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dc.contributor.advisorCloss, Gerry
dc.contributor.authorTaddese, Fasil Wolebu
dc.date.available2019-03-05T20:06:19Z
dc.date.copyright2019
dc.identifier.citationTaddese F.W. (2019). Fish assemblages and life history patterns in estuaries along the Otago coastline, New Zealand (Thesis, Doctor of Philosophy). University of Otago. Retrieved from http://hdl.handle.net/10523/9024en
dc.identifier.urihttp://hdl.handle.net/10523/9024
dc.description.abstractUnderstanding the ways in which fish use estuaries is crucial to develop effective interrealm management plans that take into account all components of these highly connected ecosystems. Fish assemblages of New Zealand estuaries are poorly studied, and knowledge of the life history of fish that commonly occur in estuaries remains limited. This thesis examined the distribution, occurrence and movement of fish in estuaries along the Otago coastline. The role of estuary-ocean connectivity on estuarine fish assemblage structures was investigated across seasons. Life histories of fish were explored by combining community ecology and otolith microanalysis approaches. Comparison of ichthyofaunal composition between 12 estuaries with varying degrees of connection to the marine environment showed marked variations in fish assemblage patterns. Fish species with marine affinity commonly occurred in the shallow littoral habitats of permanently open estuaries. Intermittently closed and open lakes or lagoons (ICOLLs) were found to be dominated by species with potential marine larval rearing but are also known to form landlocked populations. Forsterygion nigripenne, an endemic estuarine species that is generally assumed to have marine larval phase, occurred in almost all permanently open systems and in one ICOLL. Greater fish abundance was recorded in ICOLLs than in permanently open estuaries. Seasonal comparisons showed higher fish abundance in summer than winter. Salinity and temperature were best predictors of fish abundance in both estuary types. The distribution and occurrence of fish also varied between different sections of a permanently open estuary. A year-round sampling of fish in the Waikouaiti Estuary showed distinct seasonal and spatial differences in fish assemblages. Juveniles and adults of fish species with marine larval phase occurred more frequently in the upper reach of the estuary. F. nigripenne occurred in large numbers at different life stages in the middle reach of the Waikouaiti Estuary. Conversely, primarily marine species that use estuaries for short periods dominated the lower reach. Fish abundance was higher in the middle reach where the water was more turbid. Warmer months of the year saw higher abundances and species richness. Among all physicochemical variables, salinity and turbidity were best predictors of fish abundance in the Waikouaiti Estuary. The presence of F. nigripenne in large numbers at different life stages throughout the year in the middle section of the Waikouaiti Estuary raised the question as to whether this species actually has marine larval phase. Thus, otolith microchemistry was used to investigate how F. nigripenne uses estuaries. A laboratory experiment was conducted to understand the extent to which the chemistry of the ambient water affects the otolith elemental profile of F. nigripenne. Results of the experiment indicated a positive and direct relationship between the chemical composition of F. nigripenne otoliths and the ambient water. Otolith microchemistry of wild-caught F. nigripenne collected from two permanently open estuaries showed relatively consistent elemental profile spanning across the otolith without prominent peaks. The results indicate that F. nigripenne is primarily an estuarine-resident species that completes its entire life cycle within estuaries. The inter- and intra-estuarine fish assemblage structure patterns presented in this thesis may reflect the impacts of stressors (both global and local) and effects of management actions that has been implemented. Future deviations from findings of the present study, in terms of distribution and occurrence of fish in estuaries, may indicate changes in the freshwater-estuarine-marine continuum because of stressors and/or management actions taken by decision makers.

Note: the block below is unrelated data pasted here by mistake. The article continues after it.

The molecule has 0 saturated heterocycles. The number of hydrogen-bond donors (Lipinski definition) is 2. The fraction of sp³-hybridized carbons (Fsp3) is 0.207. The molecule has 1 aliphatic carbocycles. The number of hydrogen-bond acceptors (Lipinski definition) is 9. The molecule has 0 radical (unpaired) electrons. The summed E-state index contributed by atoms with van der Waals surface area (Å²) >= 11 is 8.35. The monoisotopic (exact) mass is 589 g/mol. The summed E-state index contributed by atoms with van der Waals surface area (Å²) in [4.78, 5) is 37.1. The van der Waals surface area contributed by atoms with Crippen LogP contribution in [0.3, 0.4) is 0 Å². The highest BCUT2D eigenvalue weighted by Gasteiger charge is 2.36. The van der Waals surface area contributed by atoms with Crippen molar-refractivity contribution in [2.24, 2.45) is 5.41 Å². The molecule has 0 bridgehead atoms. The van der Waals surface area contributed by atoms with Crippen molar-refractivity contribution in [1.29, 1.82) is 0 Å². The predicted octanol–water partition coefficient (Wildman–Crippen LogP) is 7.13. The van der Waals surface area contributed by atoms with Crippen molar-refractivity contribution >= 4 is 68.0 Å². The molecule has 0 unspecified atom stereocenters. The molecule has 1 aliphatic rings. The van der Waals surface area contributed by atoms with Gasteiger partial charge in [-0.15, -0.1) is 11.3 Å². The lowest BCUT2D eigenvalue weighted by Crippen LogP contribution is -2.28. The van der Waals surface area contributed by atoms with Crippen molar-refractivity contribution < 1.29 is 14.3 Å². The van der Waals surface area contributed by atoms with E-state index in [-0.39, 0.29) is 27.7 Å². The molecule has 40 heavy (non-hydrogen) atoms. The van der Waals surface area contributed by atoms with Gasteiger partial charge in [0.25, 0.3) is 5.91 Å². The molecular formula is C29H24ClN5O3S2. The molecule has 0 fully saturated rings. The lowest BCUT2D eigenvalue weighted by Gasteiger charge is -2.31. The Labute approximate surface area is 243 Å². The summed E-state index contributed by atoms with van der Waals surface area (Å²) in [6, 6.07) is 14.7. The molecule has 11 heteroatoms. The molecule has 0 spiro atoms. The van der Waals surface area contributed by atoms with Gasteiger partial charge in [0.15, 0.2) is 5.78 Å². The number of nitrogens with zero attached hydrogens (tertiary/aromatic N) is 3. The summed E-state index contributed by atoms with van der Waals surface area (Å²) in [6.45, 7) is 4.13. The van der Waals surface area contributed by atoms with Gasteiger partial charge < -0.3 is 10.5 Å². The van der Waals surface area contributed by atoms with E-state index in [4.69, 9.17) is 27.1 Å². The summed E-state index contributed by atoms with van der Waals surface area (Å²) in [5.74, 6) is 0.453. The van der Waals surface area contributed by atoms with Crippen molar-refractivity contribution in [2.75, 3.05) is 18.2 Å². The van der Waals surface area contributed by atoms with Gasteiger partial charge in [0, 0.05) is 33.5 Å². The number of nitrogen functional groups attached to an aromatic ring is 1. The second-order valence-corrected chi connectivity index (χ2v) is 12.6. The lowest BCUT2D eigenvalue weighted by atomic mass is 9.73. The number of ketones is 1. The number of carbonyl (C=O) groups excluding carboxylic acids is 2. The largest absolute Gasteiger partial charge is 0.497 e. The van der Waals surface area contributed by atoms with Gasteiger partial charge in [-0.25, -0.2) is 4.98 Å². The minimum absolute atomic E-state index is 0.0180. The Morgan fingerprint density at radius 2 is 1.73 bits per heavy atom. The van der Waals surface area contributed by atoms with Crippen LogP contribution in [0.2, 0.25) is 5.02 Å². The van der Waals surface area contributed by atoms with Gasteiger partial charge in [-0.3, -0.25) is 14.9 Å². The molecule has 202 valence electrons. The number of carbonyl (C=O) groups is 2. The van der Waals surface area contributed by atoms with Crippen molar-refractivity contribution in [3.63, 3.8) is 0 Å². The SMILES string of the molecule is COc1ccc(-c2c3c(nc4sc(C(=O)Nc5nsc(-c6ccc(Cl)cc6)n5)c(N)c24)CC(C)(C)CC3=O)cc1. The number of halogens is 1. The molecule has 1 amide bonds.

dc.format.mimetypeapplication/pdf
dc.language.isoen
dc.publisherUniversity of Otago
dc.rightsAll items in OUR Archive are provided for private study and research purposes and are protected by copyright with all rights reserved unless otherwise indicated.
dc.subjectEstuary
dc.subjectIchthyofauna
dc.subjectNew Zealand
dc.subjectOtolith
dc.subjectMicrochemistry
dc.titleFish assemblages and life history patterns in estuaries along the Otago coastline, New Zealand
dc.typeThesis
dc.date.updated2019-03-05T03:22:25Z
dc.language.rfc3066en
thesis.degree.disciplineZoology
thesis.degree.nameDoctor of Philosophy
thesis.degree.grantorUniversity of Otago
thesis.degree.levelDoctoral
otago.openaccessOpen
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